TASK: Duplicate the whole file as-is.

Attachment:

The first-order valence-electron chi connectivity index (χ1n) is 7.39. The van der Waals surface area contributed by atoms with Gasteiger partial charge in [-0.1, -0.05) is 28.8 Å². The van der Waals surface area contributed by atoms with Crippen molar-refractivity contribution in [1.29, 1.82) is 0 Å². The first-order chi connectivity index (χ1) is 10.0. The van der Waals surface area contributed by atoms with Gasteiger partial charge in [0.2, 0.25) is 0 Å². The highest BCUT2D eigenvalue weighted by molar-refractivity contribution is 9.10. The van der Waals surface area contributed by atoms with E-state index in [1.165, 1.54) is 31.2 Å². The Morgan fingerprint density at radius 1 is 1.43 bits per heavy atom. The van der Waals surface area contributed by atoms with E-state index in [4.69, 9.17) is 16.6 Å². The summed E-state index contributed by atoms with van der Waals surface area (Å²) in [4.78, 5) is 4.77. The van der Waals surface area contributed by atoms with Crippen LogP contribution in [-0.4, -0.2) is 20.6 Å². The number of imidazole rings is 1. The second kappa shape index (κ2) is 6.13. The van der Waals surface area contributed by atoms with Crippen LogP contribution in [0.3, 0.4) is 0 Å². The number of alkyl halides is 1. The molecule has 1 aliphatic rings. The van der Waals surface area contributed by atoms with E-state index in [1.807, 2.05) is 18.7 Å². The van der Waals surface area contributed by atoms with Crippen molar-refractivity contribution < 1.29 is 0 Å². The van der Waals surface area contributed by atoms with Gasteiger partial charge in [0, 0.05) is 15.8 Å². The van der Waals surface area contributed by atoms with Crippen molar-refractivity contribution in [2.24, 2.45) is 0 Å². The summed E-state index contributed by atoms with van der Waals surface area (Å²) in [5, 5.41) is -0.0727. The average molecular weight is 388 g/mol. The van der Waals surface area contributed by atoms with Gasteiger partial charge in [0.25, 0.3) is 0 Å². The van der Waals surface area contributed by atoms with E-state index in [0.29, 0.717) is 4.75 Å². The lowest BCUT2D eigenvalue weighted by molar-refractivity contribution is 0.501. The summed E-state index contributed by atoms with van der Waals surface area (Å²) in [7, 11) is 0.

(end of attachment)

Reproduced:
The first-order valence-electron chi connectivity index (χ1n) is 7.39. The van der Waals surface area contributed by atoms with Gasteiger partial charge in [-0.1, -0.05) is 28.8 Å². The van der Waals surface area contributed by atoms with Crippen molar-refractivity contribution in [1.29, 1.82) is 0 Å². The first-order chi connectivity index (χ1) is 10.0. The van der Waals surface area contributed by atoms with Gasteiger partial charge in [0.2, 0.25) is 0 Å². The highest BCUT2D eigenvalue weighted by molar-refractivity contribution is 9.10. The van der Waals surface area contributed by atoms with E-state index in [1.165, 1.54) is 31.2 Å². The Morgan fingerprint density at radius 1 is 1.43 bits per heavy atom. The van der Waals surface area contributed by atoms with E-state index in [4.69, 9.17) is 16.6 Å². The summed E-state index contributed by atoms with van der Waals surface area (Å²) in [4.78, 5) is 4.77. The van der Waals surface area contributed by atoms with Crippen LogP contribution in [-0.4, -0.2) is 20.6 Å². The number of imidazole rings is 1. The second kappa shape index (κ2) is 6.13. The van der Waals surface area contributed by atoms with Crippen LogP contribution in [0.3, 0.4) is 0 Å². The number of alkyl halides is 1. The molecule has 1 aliphatic rings. The van der Waals surface area contributed by atoms with E-state index in [1.807, 2.05) is 18.7 Å². The van der Waals surface area contributed by atoms with Crippen molar-refractivity contribution < 1.29 is 0 Å². The van der Waals surface area contributed by atoms with Gasteiger partial charge in [0, 0.05) is 15.8 Å². The van der Waals surface area contributed by atoms with Crippen molar-refractivity contribution in [2.24, 2.45) is 0 Å². The summed E-state index contributed by atoms with van der Waals surface area (Å²) in [5, 5.41) is -0.0727. The average molecular weight is 388 g/mol. The van der Waals surface area contributed by atoms with Gasteiger partial charge in [0.25, 0.3) is 0 Å². The van der Waals surface area contributed by atoms with E-state index in [0.29, 0.717) is 4.75 Å². The lowest BCUT2D eigenvalue weighted by molar-refractivity contribution is 0.501. The summed E-state index contributed by atoms with van der Waals surface area (Å²) in [7, 11) is 0.